Every time I hear OSOG, I am reminded of the first time I heard them, unexpectedly, at the Tel Aviv Museum of Art. The music drew me in and held me in thrall with a sound that came from the hills and rivers of a green earth, rising from the fires burning in its core. A sound so timeless that you feel like you were born knowing it, even though you have never heard it before. Raw and visceral, powerful enough to break all the locks on the most guarded heart, setting it free to dance. Every time I hear OSOG, I feel that thrill.
Three albums in, and a fourth on its way, OSOG closed their current Israeli tour with an electrifying, thundering performance at The Zone on July 5, 2018. No one makes the music come to life like Muperphoto – his photographs here capture the energy and beauty of the music and the moment.
OSOG refer to themselves as a family – in concert there’s a warmth and rapport onstage that reaches out, drawing everyone into the circle. There’s a wild spirit and crazy energy in OSOG, a meeting of contradictions, a headbanging family that loves hugs. It’s mayhem, madness, and an occasional venture down into the crowds – they are having fun up there and the audience is with them all the way: dancing, clapping, and singing along. Onstage at The Zone were: Avital Tamir – vocals, mandolin; Idan Epstein – ukulele, vocals; Erez Shmida – acoustic guitar, vocals; Assaf Perelmuter – lap steel, vocals; Ofir Ventura – harmonica, vocals, David Benjamini – acoustic bass, vocals; Elad Nadav – drums, vocals.
OSOG stands for “on the shoulders of giants,” honoring their musical roots, and on the way to their unique sound, they have done some deep listening. You may be tempted to think: Americana, and that would be true, because their life-water comes from the same well. But the creature nurtured on it, was born on the crossroads, in the Middle East, with the world in its ears. The nine-person band features acoustic instruments, yet they are played with a 21st century sensibility. A song may open with poetic imagery and fingers pick out a delicate melody on the ukulele or mandolin, like a folk tune coming from an old soul, then something happens, a portal opens to the dark side, and everything changes. But in that intensity, you realize that it was always all there, paradise and the inferno are all part of the same whole. There’s a religious fervor to many of the songs, that resonates profoundly. It sounds like traditional Gospel and Blues, not because it is written in that manner or in imitation; if you listen to the music you soon realize that it is a raging devil-child of diverse influences (blues, folk, rock, punk, reggae – to name a few) and striking originality. OSOG’s music feels like traditional blues or gospel because they are harnessed to the same, ultimately subversive task: truth-telling.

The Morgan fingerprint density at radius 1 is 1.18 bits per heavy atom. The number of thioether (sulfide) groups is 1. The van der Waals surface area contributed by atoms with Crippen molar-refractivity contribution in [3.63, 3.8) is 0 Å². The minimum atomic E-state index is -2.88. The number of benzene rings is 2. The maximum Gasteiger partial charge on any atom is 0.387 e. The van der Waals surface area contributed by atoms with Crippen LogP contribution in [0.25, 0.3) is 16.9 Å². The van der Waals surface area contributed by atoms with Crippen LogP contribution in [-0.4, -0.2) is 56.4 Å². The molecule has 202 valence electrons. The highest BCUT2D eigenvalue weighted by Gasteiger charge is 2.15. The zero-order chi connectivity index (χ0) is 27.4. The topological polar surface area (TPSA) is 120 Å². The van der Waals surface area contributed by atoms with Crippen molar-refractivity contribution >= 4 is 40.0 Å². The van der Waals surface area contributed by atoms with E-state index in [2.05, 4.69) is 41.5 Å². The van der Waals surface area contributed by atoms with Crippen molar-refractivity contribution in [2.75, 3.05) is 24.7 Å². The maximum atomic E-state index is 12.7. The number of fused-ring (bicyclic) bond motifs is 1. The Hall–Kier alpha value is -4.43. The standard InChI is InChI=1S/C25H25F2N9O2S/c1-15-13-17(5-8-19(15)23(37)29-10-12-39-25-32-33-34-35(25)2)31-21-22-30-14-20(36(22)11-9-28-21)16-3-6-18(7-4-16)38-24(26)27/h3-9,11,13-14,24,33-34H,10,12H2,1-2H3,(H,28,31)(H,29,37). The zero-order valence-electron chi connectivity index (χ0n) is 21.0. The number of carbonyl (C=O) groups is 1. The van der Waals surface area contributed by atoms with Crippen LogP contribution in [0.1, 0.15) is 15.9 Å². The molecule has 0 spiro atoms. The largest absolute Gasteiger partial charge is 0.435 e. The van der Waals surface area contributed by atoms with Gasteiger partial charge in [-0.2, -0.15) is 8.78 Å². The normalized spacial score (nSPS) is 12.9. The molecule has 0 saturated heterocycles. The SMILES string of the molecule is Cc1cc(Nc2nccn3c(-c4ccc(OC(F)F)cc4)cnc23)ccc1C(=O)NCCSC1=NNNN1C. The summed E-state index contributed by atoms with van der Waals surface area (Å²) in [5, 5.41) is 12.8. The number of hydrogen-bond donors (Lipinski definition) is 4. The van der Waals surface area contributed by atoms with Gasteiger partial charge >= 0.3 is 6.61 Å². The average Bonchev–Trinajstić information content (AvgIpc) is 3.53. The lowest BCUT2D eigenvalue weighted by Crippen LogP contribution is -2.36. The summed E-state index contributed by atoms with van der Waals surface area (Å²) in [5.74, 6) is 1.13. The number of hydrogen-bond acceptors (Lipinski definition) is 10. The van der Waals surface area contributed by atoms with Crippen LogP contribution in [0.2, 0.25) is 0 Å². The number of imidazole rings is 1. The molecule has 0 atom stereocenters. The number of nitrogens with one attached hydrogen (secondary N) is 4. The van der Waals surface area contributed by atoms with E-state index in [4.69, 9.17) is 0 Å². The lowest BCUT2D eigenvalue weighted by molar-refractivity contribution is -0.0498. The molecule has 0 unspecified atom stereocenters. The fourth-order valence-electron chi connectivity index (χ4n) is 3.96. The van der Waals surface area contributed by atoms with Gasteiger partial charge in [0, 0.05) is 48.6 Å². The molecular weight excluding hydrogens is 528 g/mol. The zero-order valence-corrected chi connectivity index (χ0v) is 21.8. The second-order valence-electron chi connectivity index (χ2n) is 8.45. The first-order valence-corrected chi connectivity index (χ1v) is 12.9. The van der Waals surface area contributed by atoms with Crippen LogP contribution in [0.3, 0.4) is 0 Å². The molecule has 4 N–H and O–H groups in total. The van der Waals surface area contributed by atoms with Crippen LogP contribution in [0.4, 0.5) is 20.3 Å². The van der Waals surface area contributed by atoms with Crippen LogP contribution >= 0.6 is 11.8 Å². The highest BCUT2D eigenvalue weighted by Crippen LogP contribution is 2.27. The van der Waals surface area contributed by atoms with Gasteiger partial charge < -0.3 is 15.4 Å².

There’s a wonderful sharing and generosity in their performance, the prolific band (almost all songs by Avital Tamir) has an abundance of songs to call on, and they gave a very full show with 18 songs, about half from Radio Católica, but looking back to favorites as well. It was exciting to hear two songs from their upcoming album performed with the full band – Wildfire with its hard-driving rock feel, and the melancholy Come Sunny Days. I’ve heard the full set in a solo performance of Avital Tamir on the intimate Tree Stage at Yearot Menashe Music Festival, it’s powerful stuff and I’m looking forward to hearing the album version. Find out more about OSOG’s upcoming album on their headstart page.
Joining OSOG at The Zone were two sets of guests. The Fireflies – Shir Sacomsky and Omer Goshen – who sang one of their originals Lucky Boy, and joined in for a hauntingly beautiful rendition of If I Lost U (lyrics Avital Tamir & Katie Danielson/music Avital Tamir & David Benjamini) from OSOG’s latest album Radio Católica. Uriah Witztum and Yonatan Blumenfeld joined for one of the more traditional sounding songs Blame the Devil, from OSOG’s second, self-titled album, and the quiet intensity of Dirty Fly’s Is My Heart.